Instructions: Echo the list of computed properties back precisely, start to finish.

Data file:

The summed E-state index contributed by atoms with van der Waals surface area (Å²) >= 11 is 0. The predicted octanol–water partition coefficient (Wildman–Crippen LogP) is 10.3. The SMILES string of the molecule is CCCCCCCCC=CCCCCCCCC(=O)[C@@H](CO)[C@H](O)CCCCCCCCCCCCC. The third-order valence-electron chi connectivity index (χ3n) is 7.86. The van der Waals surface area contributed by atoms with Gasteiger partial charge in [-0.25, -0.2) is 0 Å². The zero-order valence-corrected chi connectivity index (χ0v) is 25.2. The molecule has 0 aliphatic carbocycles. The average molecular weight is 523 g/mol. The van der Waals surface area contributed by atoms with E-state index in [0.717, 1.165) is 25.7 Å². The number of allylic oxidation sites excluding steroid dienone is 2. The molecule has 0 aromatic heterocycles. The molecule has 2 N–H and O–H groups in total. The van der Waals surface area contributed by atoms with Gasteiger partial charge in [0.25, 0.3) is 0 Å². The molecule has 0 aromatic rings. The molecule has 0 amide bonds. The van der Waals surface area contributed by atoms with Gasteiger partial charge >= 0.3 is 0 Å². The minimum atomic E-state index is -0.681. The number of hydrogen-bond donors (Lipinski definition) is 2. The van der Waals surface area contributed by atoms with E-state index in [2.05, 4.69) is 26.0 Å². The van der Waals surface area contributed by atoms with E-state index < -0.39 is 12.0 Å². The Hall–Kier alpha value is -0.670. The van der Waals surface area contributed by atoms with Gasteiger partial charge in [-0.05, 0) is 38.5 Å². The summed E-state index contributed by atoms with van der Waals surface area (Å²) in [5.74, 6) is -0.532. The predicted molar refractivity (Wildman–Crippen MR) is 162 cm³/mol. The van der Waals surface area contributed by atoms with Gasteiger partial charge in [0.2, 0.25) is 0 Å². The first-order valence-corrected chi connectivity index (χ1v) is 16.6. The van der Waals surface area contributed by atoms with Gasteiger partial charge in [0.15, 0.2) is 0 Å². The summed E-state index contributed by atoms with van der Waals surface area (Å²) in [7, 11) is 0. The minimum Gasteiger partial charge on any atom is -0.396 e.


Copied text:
The summed E-state index contributed by atoms with van der Waals surface area (Å²) >= 11 is 0. The predicted octanol–water partition coefficient (Wildman–Crippen LogP) is 10.3. The SMILES string of the molecule is CCCCCCCCC=CCCCCCCCC(=O)[C@@H](CO)[C@H](O)CCCCCCCCCCCCC. The third-order valence-electron chi connectivity index (χ3n) is 7.86. The van der Waals surface area contributed by atoms with Gasteiger partial charge in [-0.25, -0.2) is 0 Å². The zero-order valence-corrected chi connectivity index (χ0v) is 25.2. The molecule has 0 aliphatic carbocycles. The average molecular weight is 523 g/mol. The van der Waals surface area contributed by atoms with E-state index in [0.717, 1.165) is 25.7 Å². The number of allylic oxidation sites excluding steroid dienone is 2. The molecule has 0 aromatic heterocycles. The molecule has 2 N–H and O–H groups in total. The van der Waals surface area contributed by atoms with Gasteiger partial charge in [0.25, 0.3) is 0 Å². The molecule has 0 aromatic rings. The molecule has 0 amide bonds. The van der Waals surface area contributed by atoms with Gasteiger partial charge >= 0.3 is 0 Å². The minimum atomic E-state index is -0.681. The number of hydrogen-bond donors (Lipinski definition) is 2. The van der Waals surface area contributed by atoms with E-state index in [2.05, 4.69) is 26.0 Å². The van der Waals surface area contributed by atoms with E-state index < -0.39 is 12.0 Å². The Hall–Kier alpha value is -0.670. The van der Waals surface area contributed by atoms with Gasteiger partial charge in [-0.05, 0) is 38.5 Å². The summed E-state index contributed by atoms with van der Waals surface area (Å²) in [5.74, 6) is -0.532. The predicted molar refractivity (Wildman–Crippen MR) is 162 cm³/mol. The van der Waals surface area contributed by atoms with Gasteiger partial charge in [0.2, 0.25) is 0 Å². The first-order valence-corrected chi connectivity index (χ1v) is 16.6. The van der Waals surface area contributed by atoms with Gasteiger partial charge in [0.15, 0.2) is 0 Å². The summed E-state index contributed by atoms with van der Waals surface area (Å²) in [7, 11) is 0. The minimum Gasteiger partial charge on any atom is -0.396 e.